If that rule set seems unbelievable, Collins says the last year has meant transitioning its product to current realities and bringing along customers who had spent a decade enjoying prices and policies that overnight were not sustainable.
What’s more, the new policies and increased prices came in sync with the tangible decline in dependability and service felt across the industry.
While Covid kept Sentient employees working remotely for months, Collins says he could often be found walking around his neighborhood talking to customers on his cell phone.
Private Jet Card Comparisons subscribers who say they have had cancelations, delays, and service letdowns more than doubled from 21% to 44% from Summer 2021 to 2022.
Just over half (51%) say they are considering changing providers. However, Sentient flyers renewed at an 85.3% clip.
One who left returned in a few months, finding the grass wasn’t necessarily greener.
“Where we saw price sensitivity is with legacy customers who came in at a certain price point, and that customer has seen a large jump because they were used to pre-2019. The new customer, who is coming today, is fine,” Collins says.
The reset is now apparently complete.
Even at $8,755 per hour for light jets, including 7.5% FET and current fuel surcharges, its pricing is in the middle of the pack.
While Sentient now adds taxi time to the daily minimums, it still works out to 90 minutes (78+12), including taxi time on light jets, with midsize aircraft at 102 minutes (90+12), better than most.
The callout is now 48 hours, significantly below the industry average of 62 hours.
While others have stripped away international coverage, Sentient kept fixed rates to the Caribbean, Mexico, and Canada intact. There is still only a 10% surcharge. It continues to offer guaranteed fixed rates in Europe.
You still get meals, and since the beginning of 2021, every flight is offset to be both carbon and emissions-neutral. That offsets 300% of carbon emissions to cover the non-CO2 emissions.
It also continues to offer recovery flights without additional charges, something that is being peeled back in other programs.
Maybe the most important change was how Sentient handled its peak days calendar.
The average number of peak days across the more than 250 guaranteed fixed-rate offerings we track has increased from 22.8 days to 53.7 days.
While some companies implemented blackouts and others slotted in anywhere from 90 to 120 peak days, Sentient went from just 23 to 29 peak days.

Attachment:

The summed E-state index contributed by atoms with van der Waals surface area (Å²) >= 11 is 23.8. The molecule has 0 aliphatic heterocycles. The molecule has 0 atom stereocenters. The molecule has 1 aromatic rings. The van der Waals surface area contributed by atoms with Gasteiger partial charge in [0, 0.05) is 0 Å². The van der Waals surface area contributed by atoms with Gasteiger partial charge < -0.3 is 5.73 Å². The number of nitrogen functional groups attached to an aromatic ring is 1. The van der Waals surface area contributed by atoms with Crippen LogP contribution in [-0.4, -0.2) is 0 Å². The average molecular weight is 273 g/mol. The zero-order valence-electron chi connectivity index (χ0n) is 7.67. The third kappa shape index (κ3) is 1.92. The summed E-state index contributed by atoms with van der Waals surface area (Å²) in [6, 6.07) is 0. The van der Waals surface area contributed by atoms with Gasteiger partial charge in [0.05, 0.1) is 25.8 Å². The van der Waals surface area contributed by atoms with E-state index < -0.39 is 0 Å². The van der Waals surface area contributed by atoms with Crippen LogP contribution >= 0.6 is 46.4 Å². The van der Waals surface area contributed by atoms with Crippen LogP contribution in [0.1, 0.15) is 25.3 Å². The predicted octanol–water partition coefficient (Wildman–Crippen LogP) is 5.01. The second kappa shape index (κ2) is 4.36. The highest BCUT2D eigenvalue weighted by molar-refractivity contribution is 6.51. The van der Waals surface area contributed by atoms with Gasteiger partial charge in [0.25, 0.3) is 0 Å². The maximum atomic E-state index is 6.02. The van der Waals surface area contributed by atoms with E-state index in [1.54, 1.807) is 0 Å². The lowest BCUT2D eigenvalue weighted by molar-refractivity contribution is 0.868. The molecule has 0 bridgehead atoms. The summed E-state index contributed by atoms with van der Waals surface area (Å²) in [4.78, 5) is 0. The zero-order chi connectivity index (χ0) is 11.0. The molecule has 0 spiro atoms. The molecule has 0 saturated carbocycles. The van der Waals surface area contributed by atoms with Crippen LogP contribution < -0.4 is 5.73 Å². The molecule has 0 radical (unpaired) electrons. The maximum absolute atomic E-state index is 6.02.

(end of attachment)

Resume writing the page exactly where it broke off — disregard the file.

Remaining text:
It did, however, implement a flight cap. On any date when bookings reach 200 flight hours, it reserves the right to stop taking additional bookings.
Put another way, that says Sentient is prepared to fly 73,000 flight hours annually. Since Sentient is a broker – it uses vetted partner operators – its annual flight hours cap would rank as the second-largest Part 135 operator.
Through today, Collins says the cap was only implemented 11 times in 2022.
The net result has been protecting customers who book in advance, which reduced day-of-departure challenges in finding recovery aircraft at the last minute.
It also meant not having to crystal ball future travel patterns, which can no longer be forecast precisely.
Going forward, Collins says the trend is towards large cabin flying and more international travel. Members are also staying longer, something that helps operationally as there isn’t the same weekend travel surge.
The Sentient boss believes that’s a residue of Covid with executives finding they can effectively run their business remotely, so they may head out to their second homes a day earlier or return Tuesday instead of Sunday night or Monday morning.
He is also not embarrassed by the price increases. Customers overwhelmingly want their providers to be profitable, he says, adding, “This industry tends not to be rationale about pricing, thinking, ‘We’ll make it up down the road, or we’ll make it up in volume.’”
He told CJI attendees, “There’s got to be a fair trade between the balance of profitability and service quality. You can’t say, ‘Private aviation is having supply chain issues, and we’re working through it.’ You’re operating in today’s market. Sell in today’s market.”
Having seen other companies come and go, he says members can count on Sentient to be a rational player in the market.
There is instability ahead, according to Collins. “You still have things out there from a model standpoint that don’t work, so for the next 18 to 24 months, more consolidation.”
On digitalization, he also expects advances. “This is an industry ripe for improvement in technology,” he says, however, he doesn’t see any imminent breakthroughs, saying, “It’s a lot harder (than people understand).”